Friday, March 09, 2007


GenderGappers 2007 – 011


There is a play written by Jane Martin in 1993 called “Keely and Du”. It comes close to being fair to both sides of the abortion debate. The major characters are a young woman, Keely, who is seeking an abortion after being raped by her husband and Du, an older woman.

Du along with another anti-abortion extremist, a male minister, kidnaps Keely when she was on the way to terminate her pregnancy. Here we have the classic confrontation of free will and religion.

Legally, Keely has the right to have an abortion; but the minister and Du have the power to stop her by chaining her to a bed in a basement. Here most of the action is played out with Du watching over a very angry Keely.

The minister, who of course feels he has all the rights on his side due to his gender - being made in the image of God and his vocation as God’s representative on earth - at first calmly exhorts Keely.

She remains intractable and over the days and nights this angers the man to the point that he raves like the anti-abortion screamers that flock outside women’s clinics. Even Du finds him ridiculous and tells Keely that, “He is with God but he is insufferable about it.”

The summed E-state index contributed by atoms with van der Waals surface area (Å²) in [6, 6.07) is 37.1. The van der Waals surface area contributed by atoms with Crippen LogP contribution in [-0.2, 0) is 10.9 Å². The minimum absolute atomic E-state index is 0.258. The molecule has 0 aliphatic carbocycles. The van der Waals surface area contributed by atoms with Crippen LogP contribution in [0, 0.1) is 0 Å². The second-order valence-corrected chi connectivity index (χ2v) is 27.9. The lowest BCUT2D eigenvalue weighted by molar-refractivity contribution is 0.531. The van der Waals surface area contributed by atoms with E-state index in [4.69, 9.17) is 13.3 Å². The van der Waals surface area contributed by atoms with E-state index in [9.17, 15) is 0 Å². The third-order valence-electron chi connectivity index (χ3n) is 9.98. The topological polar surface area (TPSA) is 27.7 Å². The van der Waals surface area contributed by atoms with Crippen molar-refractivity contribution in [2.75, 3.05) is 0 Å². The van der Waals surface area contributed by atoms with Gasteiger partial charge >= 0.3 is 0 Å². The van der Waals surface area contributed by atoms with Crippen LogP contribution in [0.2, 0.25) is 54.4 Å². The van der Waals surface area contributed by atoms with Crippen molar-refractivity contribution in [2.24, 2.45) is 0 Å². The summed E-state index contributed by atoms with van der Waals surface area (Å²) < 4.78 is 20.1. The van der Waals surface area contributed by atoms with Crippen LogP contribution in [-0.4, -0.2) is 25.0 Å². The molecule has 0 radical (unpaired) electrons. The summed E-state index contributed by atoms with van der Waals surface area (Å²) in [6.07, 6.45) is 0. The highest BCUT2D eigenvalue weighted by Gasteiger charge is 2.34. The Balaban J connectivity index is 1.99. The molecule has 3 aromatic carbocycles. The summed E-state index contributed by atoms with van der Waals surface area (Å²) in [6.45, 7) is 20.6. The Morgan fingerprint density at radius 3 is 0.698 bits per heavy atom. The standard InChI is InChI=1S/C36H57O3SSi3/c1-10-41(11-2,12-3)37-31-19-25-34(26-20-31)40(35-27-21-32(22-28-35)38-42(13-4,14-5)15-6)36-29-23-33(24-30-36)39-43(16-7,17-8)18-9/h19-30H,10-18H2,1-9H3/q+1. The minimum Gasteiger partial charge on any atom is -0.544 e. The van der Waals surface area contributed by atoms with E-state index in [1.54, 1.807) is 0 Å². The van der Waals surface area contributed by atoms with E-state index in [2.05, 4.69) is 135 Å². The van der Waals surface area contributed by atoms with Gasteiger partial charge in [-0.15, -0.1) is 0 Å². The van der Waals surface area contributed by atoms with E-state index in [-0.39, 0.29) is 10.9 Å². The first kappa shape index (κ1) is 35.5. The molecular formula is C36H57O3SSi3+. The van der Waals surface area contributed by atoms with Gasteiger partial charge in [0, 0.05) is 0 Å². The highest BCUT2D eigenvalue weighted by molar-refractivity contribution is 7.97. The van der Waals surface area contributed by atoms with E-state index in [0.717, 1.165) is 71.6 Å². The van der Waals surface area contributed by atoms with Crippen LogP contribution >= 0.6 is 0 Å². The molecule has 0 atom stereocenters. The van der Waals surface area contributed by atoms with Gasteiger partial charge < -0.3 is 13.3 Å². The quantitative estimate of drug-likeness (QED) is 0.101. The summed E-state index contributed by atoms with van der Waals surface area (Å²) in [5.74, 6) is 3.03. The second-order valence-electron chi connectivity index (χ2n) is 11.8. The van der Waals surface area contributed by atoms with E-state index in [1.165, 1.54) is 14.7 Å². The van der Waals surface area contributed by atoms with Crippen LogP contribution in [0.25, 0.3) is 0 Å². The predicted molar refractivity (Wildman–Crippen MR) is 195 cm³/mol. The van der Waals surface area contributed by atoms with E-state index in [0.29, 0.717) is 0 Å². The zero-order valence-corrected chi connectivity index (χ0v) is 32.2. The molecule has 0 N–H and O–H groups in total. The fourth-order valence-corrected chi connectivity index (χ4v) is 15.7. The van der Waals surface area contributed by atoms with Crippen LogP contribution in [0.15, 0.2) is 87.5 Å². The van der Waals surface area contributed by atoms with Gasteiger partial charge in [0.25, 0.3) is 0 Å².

As the women spend more time together, they develop a friendship. They understand that they have much in common and, as women, can find amusement in the foibles of the raving minister.

Things do not end well in this play. How could they? Religion as always divides people, bringing hatred by the powerful and resentment by the weak. However males usually find what they think is a solution for the abortion debate in the play.

Because Keely and Du seemingly come to like and understand each other, mostly male reviewers of the play think that putting the two sides in one room together, just to talk quietly would bring a solution.

One such reviewer based this on Roe versus Wade suggest opposition [versus], whereas Keely and Du brings a word [and] of inclusion and togetherness and hope. He disregarded the 500 pound gorilla in the room – men’s religion which enslaves womankind.

But one real point of the play is to show that captivity and force of one gender by another just has no saving grace. Males cannot be raped and impregnated by a stronger, privileged gender and forced to continue a pregnancy because of the stronger, privileged gender’s religion.

They still don’t get it when they think religion and freedom can sit down in a room together and compromise. They never will as long as women’s bodies are owned by the state.
To subscribe, unsubscribe, change address or comment: or in GenderGappers Blog - NEW! the GenderGappers link page: GenderGappers articles may be forwarded if you wish, and translated into other languages, but please keep them intact. All issues are archived at the following site:

No comments: